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LGP Addresses Taboo Topics in a Fresh, Engaging, and Captivating Way in “Tarantino’s Yellow Speedo”

Tarantino's Yellow SpeedoLocal playwright and author Monica Byrne is having quite the year. Last week, her debut novel, The Girl in the Road, was released; just days later, her newest play, Tarantino’s Yellow Speedo, had its world premiere at Manbites Dog Theater, produced by the boundary-shattering Little Green Pig Theatrical Concern. A couple years ago, LGP helmed the acclaimed premiere of Byrne’s What Every Girl Should Know; and the production was taken to the New York International Fringe Festival, where it garnered even more attention.

Tarantino’s Yellow Speedo tells the story of a group Olympians being exposed to a new type of love and sexual desire. Finding The Zone, or a place of openness, is strived for by six trainees, led by instructors. Arturo Tarantino (Liam O’Neill), the famed Italian diver, and creator of this “Arturian” philosophy of love and sexual liberation, has gone missing; the instructors continue the teachings and practice in his honor. And some of them are pretty intense in their dedication.

The piece, overall, is a love letter to non-monogamy; polyamory consultants were used in the creation of the piece. Byrne is a strong advocate for this way of life, and her passion for it comes through in the story.

The base story is that of Khala (Nicola Bullock) and Mia (Caitlin Wells), American trapshooters, who are in an open marriage. Khala seems a bit more reserved in jumping into the practice, but Mia’s excitement finally assuages Khala’s apprehension. The trainees are randomly paired up, regardless of gender or orientation, over the course of three days. We see these first meetings, broken up between videos of the trainees giving their Olympiad bios; and we learn a lot about these people. Byrne does a fine job rounding them out and creating a fleshed-out batch of characters in 90 minutes, though her ambition to create such a multinational cast led to a fair amount of mediocrity in dialects, though it’s not for lack of trying on the part of the actors.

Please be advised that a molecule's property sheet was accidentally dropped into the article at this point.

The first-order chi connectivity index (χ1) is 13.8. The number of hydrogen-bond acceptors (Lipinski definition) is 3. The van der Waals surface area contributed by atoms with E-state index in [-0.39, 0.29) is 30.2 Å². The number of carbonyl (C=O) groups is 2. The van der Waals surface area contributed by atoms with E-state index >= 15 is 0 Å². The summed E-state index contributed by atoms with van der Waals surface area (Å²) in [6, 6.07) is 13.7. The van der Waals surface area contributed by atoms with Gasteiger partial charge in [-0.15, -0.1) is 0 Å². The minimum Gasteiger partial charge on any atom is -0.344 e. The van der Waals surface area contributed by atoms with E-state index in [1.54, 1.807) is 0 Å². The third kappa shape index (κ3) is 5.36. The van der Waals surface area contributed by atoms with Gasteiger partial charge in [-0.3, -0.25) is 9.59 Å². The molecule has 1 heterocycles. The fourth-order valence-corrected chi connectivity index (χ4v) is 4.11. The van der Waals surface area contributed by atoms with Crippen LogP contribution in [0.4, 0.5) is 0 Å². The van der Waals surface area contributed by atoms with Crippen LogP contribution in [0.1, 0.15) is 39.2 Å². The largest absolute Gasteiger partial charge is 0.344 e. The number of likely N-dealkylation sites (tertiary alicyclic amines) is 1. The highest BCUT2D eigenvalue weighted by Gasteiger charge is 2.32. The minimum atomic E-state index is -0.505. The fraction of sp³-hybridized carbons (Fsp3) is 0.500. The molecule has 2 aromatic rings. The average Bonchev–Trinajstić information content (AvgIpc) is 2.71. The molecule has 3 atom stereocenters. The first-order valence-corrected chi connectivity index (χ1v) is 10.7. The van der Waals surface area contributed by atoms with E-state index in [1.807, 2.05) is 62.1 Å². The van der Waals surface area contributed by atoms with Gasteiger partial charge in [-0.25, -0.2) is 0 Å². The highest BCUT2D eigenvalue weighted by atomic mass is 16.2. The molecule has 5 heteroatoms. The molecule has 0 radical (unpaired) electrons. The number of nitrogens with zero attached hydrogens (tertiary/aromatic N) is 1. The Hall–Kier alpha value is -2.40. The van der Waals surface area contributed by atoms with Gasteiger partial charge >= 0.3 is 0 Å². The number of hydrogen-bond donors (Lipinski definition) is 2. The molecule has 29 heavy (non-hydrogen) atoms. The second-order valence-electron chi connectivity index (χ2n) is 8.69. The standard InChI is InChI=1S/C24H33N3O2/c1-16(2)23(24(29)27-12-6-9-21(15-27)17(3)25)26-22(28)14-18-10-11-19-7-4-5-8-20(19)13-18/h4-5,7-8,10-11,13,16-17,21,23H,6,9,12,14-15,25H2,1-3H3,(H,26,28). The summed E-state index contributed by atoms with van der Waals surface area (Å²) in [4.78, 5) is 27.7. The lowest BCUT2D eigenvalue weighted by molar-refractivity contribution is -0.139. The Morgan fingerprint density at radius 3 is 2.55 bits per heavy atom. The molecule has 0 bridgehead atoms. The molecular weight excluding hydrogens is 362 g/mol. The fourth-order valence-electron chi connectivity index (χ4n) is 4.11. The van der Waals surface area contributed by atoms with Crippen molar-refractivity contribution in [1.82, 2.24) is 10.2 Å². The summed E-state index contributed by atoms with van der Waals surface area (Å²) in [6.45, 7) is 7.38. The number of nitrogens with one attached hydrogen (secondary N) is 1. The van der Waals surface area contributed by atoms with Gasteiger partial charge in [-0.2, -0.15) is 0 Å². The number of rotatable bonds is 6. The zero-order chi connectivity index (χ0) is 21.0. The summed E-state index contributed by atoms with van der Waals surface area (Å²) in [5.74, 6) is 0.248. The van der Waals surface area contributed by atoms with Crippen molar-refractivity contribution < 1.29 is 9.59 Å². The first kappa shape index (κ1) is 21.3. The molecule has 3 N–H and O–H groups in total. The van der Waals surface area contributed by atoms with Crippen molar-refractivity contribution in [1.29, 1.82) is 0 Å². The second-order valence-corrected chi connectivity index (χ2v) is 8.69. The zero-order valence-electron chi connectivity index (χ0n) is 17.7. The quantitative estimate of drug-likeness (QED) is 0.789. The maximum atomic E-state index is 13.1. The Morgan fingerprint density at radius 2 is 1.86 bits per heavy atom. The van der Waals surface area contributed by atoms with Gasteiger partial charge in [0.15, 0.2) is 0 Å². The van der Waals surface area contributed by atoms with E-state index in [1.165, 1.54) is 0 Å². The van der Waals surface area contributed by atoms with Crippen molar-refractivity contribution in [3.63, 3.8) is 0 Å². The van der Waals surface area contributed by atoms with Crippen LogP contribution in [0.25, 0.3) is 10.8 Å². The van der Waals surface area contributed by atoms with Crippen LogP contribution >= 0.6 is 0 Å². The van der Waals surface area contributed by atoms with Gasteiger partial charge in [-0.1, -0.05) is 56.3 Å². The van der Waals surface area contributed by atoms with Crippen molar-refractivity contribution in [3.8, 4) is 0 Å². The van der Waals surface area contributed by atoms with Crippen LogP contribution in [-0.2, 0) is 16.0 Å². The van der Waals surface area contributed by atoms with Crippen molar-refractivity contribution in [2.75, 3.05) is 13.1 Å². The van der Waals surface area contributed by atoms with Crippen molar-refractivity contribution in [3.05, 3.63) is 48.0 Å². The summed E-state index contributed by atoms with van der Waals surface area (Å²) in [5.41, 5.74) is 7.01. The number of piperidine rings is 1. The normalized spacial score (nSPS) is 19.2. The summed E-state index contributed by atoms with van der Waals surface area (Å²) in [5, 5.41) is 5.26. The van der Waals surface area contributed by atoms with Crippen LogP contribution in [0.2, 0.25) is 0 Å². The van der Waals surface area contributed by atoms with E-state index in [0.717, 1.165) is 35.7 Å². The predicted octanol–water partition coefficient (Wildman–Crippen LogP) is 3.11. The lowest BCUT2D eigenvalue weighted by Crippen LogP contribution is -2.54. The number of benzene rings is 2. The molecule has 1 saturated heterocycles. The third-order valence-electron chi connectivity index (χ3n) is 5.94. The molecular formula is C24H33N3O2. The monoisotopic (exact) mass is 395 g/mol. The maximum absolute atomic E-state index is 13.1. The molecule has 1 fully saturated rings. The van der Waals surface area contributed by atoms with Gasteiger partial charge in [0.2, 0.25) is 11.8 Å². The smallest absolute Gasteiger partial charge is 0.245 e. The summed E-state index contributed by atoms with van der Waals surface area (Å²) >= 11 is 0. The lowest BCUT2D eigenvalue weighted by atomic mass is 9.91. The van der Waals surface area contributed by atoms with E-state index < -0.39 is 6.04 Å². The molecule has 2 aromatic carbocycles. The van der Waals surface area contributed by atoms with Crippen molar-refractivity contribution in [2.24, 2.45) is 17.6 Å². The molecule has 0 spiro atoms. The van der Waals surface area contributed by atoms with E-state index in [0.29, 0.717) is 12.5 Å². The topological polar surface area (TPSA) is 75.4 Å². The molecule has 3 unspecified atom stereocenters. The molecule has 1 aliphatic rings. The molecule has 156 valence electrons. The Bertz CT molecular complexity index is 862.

The actors also handle the sexual components of the show with a strong attack. There’s nudity, folks. In copious amounts. It’s intimate and leaves nothing to the imagination. But the actors seemed comfortable, perhaps even relishing in their own freedoms to have the opportunity to do it.

Caitlin Wells and Nicola Bullock drive the majority of the show, and thankfully the story is in capable hands. Wells’ emotional intensity and volatility is palpable, whereas Bullock handles Khala’s arc with a gentle, subtle grace. Bullock also serves as the choreographer for the piece, and gives us an incredible dance between Khala and Mia.

Other standout performances include Liam O’Neill’s Tarantino, LaKeisha Coffey’s Erma, Allen Tedder’s Suileman, and Ishai Buchbinder’s Aleksander. LGP artistic director Jay O’Berski keeps the show’s energy moving briskly, even when the beginning seems a little bogged down in multimedia.

Overall, Tarantino’s Yellow Speedo provides a necessary conversation on the current state and politics of sex and sexual freedoms, albeit in a clunky delivery at times. It does, however, continue to showcase Monica Byrne’s talents for addressing taboo topics in a fresh, engaging, and captivating way.